Forum: Corvair Center Forum
3 months ago
Frog
Attachment points on this setup are at the sides rather than at the top of the bell housing. I'm guessing that this mounting arrangement was made because they intend to attach the flywheel and starter later while the engine is mounted on the stand; in other words--start it. Frog
Forum: Corvair Center Forum
3 months ago
Frog
That makes sense. I visualize the weight an entire Corvair engine being supported by nothing more than the top two bolt holes of the bell housing. I shudder at that scene, but I know there have been no reported failures of the bell-housing bolt holes, or stripping of the bolts. Thank you. Frog
Forum: Corvair Center Forum
3 months ago
Frog
There's probably an obvious answer to this question: Is there one advantage over the other in attaching the engine to the engine stand by the bell housing, or by the bottom of the case? Just wondering. Frog
Forum: Corvair Center Forum
3 months ago
Frog
Saw this comment: >> Posted by: Ray W () Date: July 21, 2015 07:34PM Checked with feeler gauge between gear and washer and got .003". << ------------------------------------------------------------- Ray W was talking about the thrust washer on the camshaft. Where do I look to see the thrust washer? From underneath? I'm concerned that the camshaft end play seems to be .0
Forum: Corvair Center Forum
3 months ago
Frog
I understand that you're saying that the thrust washer's spinning or not, is not an issue. That brings me to trying to determine the end play of the camshaft. Seems I cannot detect any end play whatsoever. I'm not sure what to do. I would like the sage advice of the experts out there. Thank you. Frog
Forum: Corvair Center Forum
3 months ago
Frog
Thank you for the information. Frog
Forum: Corvair Center Forum
3 months ago
Frog
Here is a post from a couple of years ago. It is part of a topic that discuses camshaft end-play issues. "Does cam thrust washer need to be tight on the camshaft?" Posted by: Ray W () Date: July 20, 2015 07:44PM Seems like a dumb question, but I just started to put my engine back together and this looks like another needless delay if the cam needs to be returned to be put back togethe
Forum: Corvair Center Forum
3 months ago
Frog
Thank you for the empathy, Noel. You'd've thought I would've seen that there were TWO rings stuck together simply by looking halfway closely at the photograph I took. I think this is a case of "overthinking" an issue. Frog
Forum: Corvair Center Forum
3 months ago
Frog
NEVER MIND. WHAT AN IDIOT. What I thought was a ring that has overlapped ends, is actually two rings stuck together by surface tension. My seventy-four years are catching up to me. Too bad there's not an easy way to delete a post. Frog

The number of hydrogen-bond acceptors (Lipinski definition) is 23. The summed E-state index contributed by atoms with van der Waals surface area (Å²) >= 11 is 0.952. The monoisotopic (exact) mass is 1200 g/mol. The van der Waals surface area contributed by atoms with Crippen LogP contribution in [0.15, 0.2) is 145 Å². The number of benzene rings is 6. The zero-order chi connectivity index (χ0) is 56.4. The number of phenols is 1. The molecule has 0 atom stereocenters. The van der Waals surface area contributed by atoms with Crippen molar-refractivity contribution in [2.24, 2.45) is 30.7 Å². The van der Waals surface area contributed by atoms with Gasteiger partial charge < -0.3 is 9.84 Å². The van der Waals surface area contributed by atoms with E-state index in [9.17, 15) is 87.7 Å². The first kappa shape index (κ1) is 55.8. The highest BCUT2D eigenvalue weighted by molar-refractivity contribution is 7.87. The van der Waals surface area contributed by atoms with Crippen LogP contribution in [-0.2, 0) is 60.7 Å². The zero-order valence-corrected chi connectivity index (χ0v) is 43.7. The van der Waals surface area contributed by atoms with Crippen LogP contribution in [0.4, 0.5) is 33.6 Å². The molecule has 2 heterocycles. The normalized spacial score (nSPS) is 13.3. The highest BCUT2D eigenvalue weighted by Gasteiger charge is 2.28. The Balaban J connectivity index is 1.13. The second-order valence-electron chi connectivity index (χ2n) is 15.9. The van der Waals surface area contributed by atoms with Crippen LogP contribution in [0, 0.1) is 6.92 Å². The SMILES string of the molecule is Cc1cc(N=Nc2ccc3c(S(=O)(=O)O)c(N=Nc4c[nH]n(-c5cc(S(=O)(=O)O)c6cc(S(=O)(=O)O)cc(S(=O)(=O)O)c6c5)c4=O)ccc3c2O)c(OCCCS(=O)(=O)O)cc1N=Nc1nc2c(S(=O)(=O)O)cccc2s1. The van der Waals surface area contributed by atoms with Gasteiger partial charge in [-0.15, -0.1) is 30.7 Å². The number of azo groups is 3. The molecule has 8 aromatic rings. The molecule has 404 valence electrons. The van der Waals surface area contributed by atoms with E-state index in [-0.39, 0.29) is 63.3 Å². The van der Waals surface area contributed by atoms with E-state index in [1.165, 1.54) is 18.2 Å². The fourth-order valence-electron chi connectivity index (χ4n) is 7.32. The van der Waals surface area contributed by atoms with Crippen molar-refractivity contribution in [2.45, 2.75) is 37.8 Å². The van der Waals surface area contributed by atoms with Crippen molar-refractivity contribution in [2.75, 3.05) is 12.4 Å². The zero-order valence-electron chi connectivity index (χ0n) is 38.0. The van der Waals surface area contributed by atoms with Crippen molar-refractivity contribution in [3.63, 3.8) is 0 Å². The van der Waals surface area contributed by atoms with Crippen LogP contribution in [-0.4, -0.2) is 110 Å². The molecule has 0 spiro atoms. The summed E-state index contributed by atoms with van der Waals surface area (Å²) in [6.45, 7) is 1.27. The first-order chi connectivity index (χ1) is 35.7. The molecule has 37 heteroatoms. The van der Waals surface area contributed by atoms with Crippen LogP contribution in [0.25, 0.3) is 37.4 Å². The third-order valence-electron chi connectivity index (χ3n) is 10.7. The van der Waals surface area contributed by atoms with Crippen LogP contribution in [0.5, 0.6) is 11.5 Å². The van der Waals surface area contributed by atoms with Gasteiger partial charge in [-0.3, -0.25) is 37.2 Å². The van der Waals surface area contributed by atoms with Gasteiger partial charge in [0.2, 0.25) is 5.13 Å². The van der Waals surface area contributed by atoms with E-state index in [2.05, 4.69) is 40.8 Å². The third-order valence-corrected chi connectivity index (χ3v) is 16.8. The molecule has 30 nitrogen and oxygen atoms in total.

Forum: Corvair Center Forum
3 months ago
Frog
Upon taking a closer look the image of the oil ring in the cylinder, It occurred to me that the measurement would be taken between the obvious gaps, there. I hadn't taken a measurement, yet, but the gap looks very large to me. Maybe .055" will do it. I'm on my way to take that measurement, now. Frog
Forum: Corvair Center Forum
3 months ago
Frog
Gapping and filing the two compression rings is straightforward to me; the oil-ring characteristic has thrown me. I bought a Grant ring set from Clark's (C7418A+20). The ends of the oil rings overlap and I'm trying to figure out how to measure the gap (015-.055) considering what the overlap looks like installed in the piston. Also, the rings seem rather delicate compared to the weight and f
Forum: Corvair Center Forum
3 months ago
Frog
.256" for each.
Forum: Corvair Center Forum
3 months ago
Frog
Assuming I do it correctly, each time I perform the procedure I come up with the same result: my figures don't match the published specs for my camshaft. That being said, here are the numbers: published specs are first, mine are underneath: Intake opens at 7 degrees ATDC; closes at 18 ABDC Intake opens at 7 degrees ATDC; closes at 27 ABDC Exhaust opens at 28 degrees BBDC; closes at 17 B
Forum: Corvair Center Forum
4 months ago
Frog
Closed up case and performed the "actual TDC" procedure after installing #1 and #2 cylinder/piston sets and came up with a near match to the timing mark on the oil pump/front housing. Then, I set everything up according to standing directives for intake-valve-open and -close specs; even followed along with Dave Motohead's instructional video. According to an email from Clark's and Bob Helt'
Forum: Corvair Center Forum
4 months ago
Frog
I dove into Bob Helt's The Classic Corvair, 10th Edition. On page 171 it says that a timing check is difficult on a stock cam since there are no factory specifications for the .050" tappet lift point. For estimates it refers to Table 15-1--Duration and Lift Specifications for Stock Camshafts (page 106). For my camshaft for a .050" tappet lift is says "7A-18" under "Intake Open" and "28-17B" un
Forum: Corvair Center Forum